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It's a well known fact that an observer that accelerates at a constant rate from $-c$ at past infinity to $+c$ at future infinity sees a horizon in flat Minkowski spacetime. This is easy to see from a spacetime diagram once you realize that the union of past light cones on such a trajectory has a boundary that divides the spacetime into two regions - one inaccessible by the accelerating observer.

This leads to the classic result of Unruh radiation when one looks at the quantum field theory for such an observer. The horizon plays a crucial role here.

How does one go about determining whether a horizon is seen by a general class of worldines? In particular, is there any reason to believe that a horizon would exist for an observer that is stationary for all time except for a finite period of acceleration and deceleration?

Is there any other class of worldlines other than an indefinitely accelerating observer for which a horizon is known to exist in flat spacetime?

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your comments on Marek's Answer (for which +1) seem to shift the Question much towards the Unruh effect. The Question was and still is about horizons, not about the Unruh effect, but I started to write an Answer about the Unruh effect, duh! The symmetries of a precisely thermal quantum field state are very exacting global constraints; we can't verify that a state we observe is thermal by local measurements. Fell's theorem, which is stated in terms of the folium of a state, is relevant to this (2.2.13 in Haag's "Local Quantum Physics", with a helpful remark). –  Peter Morgan Mar 26 '11 at 14:00
    
@Peter The question was about horizons but the motivation was to understand Unruh radiation - which I always thought depended crucially on horizons. But now I'm beginning to understand that it's only the thermality of the radiation that depends crucially on the existence of the horizon. Your comment on thermality requiring precise global constraints is interesting - is there an online reference that elaborates on this? I just got back from the library and don't want to make another trip to get Haag again :/ –  dbrane Mar 26 '11 at 14:18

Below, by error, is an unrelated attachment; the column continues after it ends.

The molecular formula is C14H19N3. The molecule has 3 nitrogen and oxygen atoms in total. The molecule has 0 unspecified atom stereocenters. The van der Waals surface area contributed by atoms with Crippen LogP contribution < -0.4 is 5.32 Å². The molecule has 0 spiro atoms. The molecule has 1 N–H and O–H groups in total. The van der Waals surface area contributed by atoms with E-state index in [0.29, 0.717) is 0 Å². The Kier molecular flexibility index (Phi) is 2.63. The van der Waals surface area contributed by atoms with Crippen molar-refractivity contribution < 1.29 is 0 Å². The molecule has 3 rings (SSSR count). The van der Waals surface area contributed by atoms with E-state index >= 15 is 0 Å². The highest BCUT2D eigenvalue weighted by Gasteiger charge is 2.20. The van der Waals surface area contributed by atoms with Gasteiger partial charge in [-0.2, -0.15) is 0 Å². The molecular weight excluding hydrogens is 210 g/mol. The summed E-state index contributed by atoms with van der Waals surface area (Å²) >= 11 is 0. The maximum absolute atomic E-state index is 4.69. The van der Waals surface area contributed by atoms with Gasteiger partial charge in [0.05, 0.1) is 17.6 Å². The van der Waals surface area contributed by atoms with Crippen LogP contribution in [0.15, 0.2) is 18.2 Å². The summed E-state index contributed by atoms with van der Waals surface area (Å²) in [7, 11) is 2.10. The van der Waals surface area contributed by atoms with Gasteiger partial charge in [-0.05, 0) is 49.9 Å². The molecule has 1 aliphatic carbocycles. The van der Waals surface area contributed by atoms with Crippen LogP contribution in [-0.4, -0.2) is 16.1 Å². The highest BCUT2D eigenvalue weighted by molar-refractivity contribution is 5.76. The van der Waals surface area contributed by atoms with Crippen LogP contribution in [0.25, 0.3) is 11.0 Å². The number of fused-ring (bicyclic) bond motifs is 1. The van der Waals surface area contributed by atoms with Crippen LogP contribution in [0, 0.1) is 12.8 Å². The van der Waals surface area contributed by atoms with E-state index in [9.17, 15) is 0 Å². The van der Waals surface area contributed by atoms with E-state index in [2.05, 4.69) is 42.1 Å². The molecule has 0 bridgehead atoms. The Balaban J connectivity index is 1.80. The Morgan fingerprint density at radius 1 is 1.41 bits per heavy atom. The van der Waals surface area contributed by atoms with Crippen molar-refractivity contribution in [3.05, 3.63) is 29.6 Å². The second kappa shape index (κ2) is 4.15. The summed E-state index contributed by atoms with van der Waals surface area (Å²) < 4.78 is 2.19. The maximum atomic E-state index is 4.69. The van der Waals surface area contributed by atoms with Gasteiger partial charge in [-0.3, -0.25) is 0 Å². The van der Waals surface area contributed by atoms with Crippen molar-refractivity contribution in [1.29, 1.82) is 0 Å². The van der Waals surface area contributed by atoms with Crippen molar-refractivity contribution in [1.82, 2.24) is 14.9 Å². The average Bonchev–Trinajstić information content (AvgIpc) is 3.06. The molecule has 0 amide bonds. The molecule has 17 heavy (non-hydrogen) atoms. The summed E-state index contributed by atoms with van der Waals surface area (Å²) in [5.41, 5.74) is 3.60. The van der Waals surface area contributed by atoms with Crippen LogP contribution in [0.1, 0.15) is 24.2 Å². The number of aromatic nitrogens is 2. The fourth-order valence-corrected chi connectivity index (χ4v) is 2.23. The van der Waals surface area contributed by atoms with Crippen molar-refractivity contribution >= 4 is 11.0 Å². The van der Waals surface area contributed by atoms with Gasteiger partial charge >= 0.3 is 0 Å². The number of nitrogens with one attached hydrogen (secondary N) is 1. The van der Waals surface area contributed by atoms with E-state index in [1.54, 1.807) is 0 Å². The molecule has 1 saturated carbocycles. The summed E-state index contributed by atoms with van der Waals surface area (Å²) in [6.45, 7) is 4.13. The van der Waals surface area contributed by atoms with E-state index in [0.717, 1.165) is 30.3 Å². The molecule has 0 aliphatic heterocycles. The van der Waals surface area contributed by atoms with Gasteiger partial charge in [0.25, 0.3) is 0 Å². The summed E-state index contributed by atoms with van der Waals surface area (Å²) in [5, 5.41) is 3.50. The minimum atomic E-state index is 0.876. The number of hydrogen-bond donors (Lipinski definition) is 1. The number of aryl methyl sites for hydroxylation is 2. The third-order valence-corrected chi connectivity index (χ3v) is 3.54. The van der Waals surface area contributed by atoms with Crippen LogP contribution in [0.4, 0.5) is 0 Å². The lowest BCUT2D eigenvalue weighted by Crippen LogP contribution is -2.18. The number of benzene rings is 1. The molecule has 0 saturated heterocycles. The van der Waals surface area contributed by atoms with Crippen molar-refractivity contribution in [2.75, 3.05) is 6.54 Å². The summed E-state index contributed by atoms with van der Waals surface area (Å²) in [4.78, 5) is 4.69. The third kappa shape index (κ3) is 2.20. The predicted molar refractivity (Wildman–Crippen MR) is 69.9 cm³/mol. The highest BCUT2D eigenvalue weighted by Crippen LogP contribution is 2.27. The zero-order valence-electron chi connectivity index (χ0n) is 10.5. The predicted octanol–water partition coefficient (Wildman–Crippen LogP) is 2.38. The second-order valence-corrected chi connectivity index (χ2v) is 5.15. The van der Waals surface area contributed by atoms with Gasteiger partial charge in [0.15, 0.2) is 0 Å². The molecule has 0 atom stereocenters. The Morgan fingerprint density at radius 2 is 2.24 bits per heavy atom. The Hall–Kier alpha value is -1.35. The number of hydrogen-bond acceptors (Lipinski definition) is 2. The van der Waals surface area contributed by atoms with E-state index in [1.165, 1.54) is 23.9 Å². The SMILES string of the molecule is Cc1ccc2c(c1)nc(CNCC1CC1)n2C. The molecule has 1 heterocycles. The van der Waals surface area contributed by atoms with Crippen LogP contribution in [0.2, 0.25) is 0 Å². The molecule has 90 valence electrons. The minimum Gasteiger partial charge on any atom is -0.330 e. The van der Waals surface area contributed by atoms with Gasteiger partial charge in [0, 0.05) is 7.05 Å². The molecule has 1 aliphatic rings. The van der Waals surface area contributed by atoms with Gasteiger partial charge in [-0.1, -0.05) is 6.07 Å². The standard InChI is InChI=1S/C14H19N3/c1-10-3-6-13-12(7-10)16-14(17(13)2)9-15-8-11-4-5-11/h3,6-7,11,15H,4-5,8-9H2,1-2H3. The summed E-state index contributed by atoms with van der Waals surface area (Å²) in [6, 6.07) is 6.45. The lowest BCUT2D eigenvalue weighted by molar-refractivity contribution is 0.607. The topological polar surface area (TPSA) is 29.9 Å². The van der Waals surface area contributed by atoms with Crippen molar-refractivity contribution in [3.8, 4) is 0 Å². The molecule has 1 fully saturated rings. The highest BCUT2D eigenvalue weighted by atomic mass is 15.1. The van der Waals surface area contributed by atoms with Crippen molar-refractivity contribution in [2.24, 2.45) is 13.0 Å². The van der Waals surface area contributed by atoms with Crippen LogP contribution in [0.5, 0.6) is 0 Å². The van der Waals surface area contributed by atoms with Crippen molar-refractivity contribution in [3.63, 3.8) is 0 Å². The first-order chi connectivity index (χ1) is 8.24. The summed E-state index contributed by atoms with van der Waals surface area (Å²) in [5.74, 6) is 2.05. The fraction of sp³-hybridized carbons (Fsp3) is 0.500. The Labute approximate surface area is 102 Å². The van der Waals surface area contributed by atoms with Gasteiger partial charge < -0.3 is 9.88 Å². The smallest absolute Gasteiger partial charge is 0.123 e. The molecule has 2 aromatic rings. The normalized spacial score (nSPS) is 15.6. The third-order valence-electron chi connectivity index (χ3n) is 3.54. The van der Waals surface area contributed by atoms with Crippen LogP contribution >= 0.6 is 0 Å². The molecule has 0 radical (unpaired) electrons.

A thermal state is invariant under all translations and under the subgroup of the Lorentz group that leaves a time-like 4-vector invariant (very close to a vacuum). A non-trivial thermal state is different from the vacuum state everywhere. physics.stackexchange.com/questions/4935/… (my Answer there) is just relevant enough to send you to it. A transformation to accelerated coordinates makes the Fourier modes in the new coordinates different in just the right way. Weird transformations are too messy to give the same result. –  Peter Morgan Mar 26 '11 at 15:15
    
I forgot to @dbrane you. I can't immediately think of any proper web-refs that seem directly useful. Note that I'm somewhat offconventional about QFT, emphasizing a signal processing, non-particle field perspective, which makes Unruh look somewhat different in what I think is an interesting way, but be careful with it. I've consequently, eg, not found the Unruh and Wald interpretation of the Unruh effect in PRD 29,1047(1984) helpful. –  Peter Morgan Mar 26 '11 at 15:42

3 Answers 3

It seems to me that this question is quite trivial, so I hope I am not overlooking anything.

For a horizon to form, the observer needs to be "as light-like as possible" (otherwise the slope of his world-line will be more than 45 degrees and union of his past light-cones will cover all of universe). And because there is no other way of achieving that than just asymptotically by accelerating indefinitely I think your question is resolved.

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I was doodling a bit and thought - what if you have have a worldline with an observer stationary at the origin until $t=0$ after which it starts accelerating. If you draw past light cones at every point, they don't cover the whole space. So there are inaccessible regions for a semi-indefinite accelerator, right? –  dbrane Mar 25 '11 at 13:15
    
Ok, ignore that comment. The horizon is determined with respect to a congruence of observers, and it's clear that if you include all possible worldines corresponding to different positions at $t=0$, it covers the entire space. Hence, no horizon there. –  dbrane Mar 25 '11 at 13:20
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@Marek: your answer has gotten me a bit more confused now. Suppose I'm in a rocket that has been accelerating since past infinity (yes, I'm very old) and I detect Unruh radiation. Does this mean I can't turn off my engine because if I were to do so, I wouldn't be eternally accelerating? Surely this is absurd. I expect therefore that you should see Unruh radiation (or something like it) even for finite time as Lawrence suggests - but I can't see how there can be a horizon. –  dbrane Mar 25 '11 at 14:22